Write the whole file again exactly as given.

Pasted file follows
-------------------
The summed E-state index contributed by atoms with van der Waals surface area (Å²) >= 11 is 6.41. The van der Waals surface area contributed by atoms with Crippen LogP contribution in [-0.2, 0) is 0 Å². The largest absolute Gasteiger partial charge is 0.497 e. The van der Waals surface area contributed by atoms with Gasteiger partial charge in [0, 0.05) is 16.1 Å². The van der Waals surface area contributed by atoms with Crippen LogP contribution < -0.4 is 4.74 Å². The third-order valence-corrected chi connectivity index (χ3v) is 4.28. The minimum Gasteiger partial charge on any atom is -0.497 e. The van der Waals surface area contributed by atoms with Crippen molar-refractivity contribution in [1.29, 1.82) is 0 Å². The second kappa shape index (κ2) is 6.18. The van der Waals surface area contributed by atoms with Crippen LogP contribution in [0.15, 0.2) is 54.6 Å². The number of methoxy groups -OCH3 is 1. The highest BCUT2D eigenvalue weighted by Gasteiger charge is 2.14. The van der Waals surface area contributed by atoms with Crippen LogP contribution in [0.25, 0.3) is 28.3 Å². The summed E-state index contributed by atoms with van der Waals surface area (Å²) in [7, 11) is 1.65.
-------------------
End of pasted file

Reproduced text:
The summed E-state index contributed by atoms with van der Waals surface area (Å²) >= 11 is 6.41. The van der Waals surface area contributed by atoms with Crippen LogP contribution in [-0.2, 0) is 0 Å². The largest absolute Gasteiger partial charge is 0.497 e. The van der Waals surface area contributed by atoms with Gasteiger partial charge in [0, 0.05) is 16.1 Å². The van der Waals surface area contributed by atoms with Crippen LogP contribution < -0.4 is 4.74 Å². The third-order valence-corrected chi connectivity index (χ3v) is 4.28. The minimum Gasteiger partial charge on any atom is -0.497 e. The van der Waals surface area contributed by atoms with Crippen molar-refractivity contribution in [1.29, 1.82) is 0 Å². The second kappa shape index (κ2) is 6.18. The van der Waals surface area contributed by atoms with Crippen LogP contribution in [0.15, 0.2) is 54.6 Å². The number of methoxy groups -OCH3 is 1. The highest BCUT2D eigenvalue weighted by Gasteiger charge is 2.14. The van der Waals surface area contributed by atoms with Crippen LogP contribution in [0.25, 0.3) is 28.3 Å². The summed E-state index contributed by atoms with van der Waals surface area (Å²) in [7, 11) is 1.65.